Anthony was working in his basement home office when he heard a crash coming from upstairs. Thinking that his kids were running amok, he chose to let his wife deal with it. For a few moments all was quiet. “Then I heard this strange sound I’ve never heard before. It was like a rushing wind.” He went to the foot of the stairs and immediately felt a blast of heat.
In what Anthony describes as the most terrifying experience of his life, he realized in a panic that a fire had broken out on the main floor of his home. “I had disabled the fire alarms a few days before when we were grilling,” he explains. “By the time I heard the fire, it was too late to save anything.” He grabbed a few business papers from the basement and ran out the side door, screaming for his wife and kids – who were safe at a neighbour’s house, unaware that their house had caught fire until they saw the commotion from down the street.
Though all the members of the Hall* family were grateful to be unharmed, and although the contents of their home were insured, one of the hardest things to replace after the fire was their important documents and papers – a key part of the tremendous loss they faced that day.
Using an in-home safe
The January 2011 Consumer Reports Money Adviser states that in-home safes can “offer several types of protection for your important possessions”. One of the most important types of protection is fire protection. While you may not own priceless jewels or rare coins, almost every householder has passports, birth certificates and treasured family photos they want to keep safe.
An in-home safe can protect its contents from:
• Fire: With a 1 in 4 chance of experiencing a house fire severe enough to call the fire department, it’s no wonder fire is the number one concern among householders. The type of fire resistance that you will require depends on what you are going to be storing. Paper requires a lot less heat protection than DVDs and computer disks; the level of heat resistance will be found on the safe packaging. In-home safes will generally prevent offer 30 minutes to 1 hour of protection, which should be sufficient as fire typically moves through an area in under half an hour.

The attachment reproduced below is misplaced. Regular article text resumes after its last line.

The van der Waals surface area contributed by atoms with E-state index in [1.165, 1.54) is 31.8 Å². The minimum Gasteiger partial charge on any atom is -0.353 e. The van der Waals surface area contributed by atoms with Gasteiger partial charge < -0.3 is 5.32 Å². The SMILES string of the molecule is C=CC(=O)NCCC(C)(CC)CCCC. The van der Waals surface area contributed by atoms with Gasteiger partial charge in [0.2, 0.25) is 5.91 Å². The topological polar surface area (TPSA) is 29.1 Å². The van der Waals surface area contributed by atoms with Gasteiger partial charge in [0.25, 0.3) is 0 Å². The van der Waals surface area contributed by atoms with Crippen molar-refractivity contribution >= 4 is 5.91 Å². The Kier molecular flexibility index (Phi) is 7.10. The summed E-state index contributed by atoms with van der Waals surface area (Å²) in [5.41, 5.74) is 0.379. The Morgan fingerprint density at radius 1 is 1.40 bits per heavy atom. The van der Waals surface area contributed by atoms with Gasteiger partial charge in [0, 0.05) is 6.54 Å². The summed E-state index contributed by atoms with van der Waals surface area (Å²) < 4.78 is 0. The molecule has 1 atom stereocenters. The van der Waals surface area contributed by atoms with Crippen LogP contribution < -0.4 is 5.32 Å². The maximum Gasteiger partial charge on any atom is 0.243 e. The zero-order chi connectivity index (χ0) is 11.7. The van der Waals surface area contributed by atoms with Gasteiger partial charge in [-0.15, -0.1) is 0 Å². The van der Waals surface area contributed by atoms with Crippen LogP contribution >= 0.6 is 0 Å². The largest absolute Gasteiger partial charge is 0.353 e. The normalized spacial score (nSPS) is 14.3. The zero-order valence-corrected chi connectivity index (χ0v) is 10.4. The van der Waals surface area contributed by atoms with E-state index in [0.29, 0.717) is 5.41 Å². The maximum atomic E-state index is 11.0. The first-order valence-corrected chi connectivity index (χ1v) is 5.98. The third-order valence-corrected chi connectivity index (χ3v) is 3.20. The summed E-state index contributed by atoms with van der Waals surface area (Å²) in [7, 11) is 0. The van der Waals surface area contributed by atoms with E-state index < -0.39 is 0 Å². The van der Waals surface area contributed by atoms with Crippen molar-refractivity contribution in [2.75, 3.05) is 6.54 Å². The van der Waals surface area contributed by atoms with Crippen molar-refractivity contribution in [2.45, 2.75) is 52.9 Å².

• Water: Some safes are entirely waterproof when submerged. Consider such a safe if it will kept on or near the floor in the basement or the main floor of your home.
• Theft: Safety tested for resistance to common burglary tools and torches, most in-home safes provide protection in themselves, in the sense that burglars don’t often have time to stick around and try to pick locks. A typical in-home safe weighs 100 lbs empty, make it unattractive to thieves who tend to look for more portable items. For added safety, you can also bolt them down or even embed and conceal them in a wall.
Safe or Safety Deposit Box?
The rule of thumb generally speaking is that if you need frequent access to the contents in your safe, or wish to add items frequently, you should opt for an in-home safe rather than making the trek to the bank vault multiple times. Since costs for a fire chest, in-home safe or vault can vary widely, it’s important to consult with an experienced professional with in-depth knowledge of home security before buying, to ensure that you are making a purchase that meets your needs now and in the future. At the Pro Locksmiths showroom, you can find a great selection of in-home safes and home security products and accessories, plus knowledgeable staff who will discuss your needs and help you find the right in-home safe for you. We’ll also help with the installation if need be!
If you’re thinking of an in-home safe, call Pro Locksmiths, your in-home safe specialist in Toronto.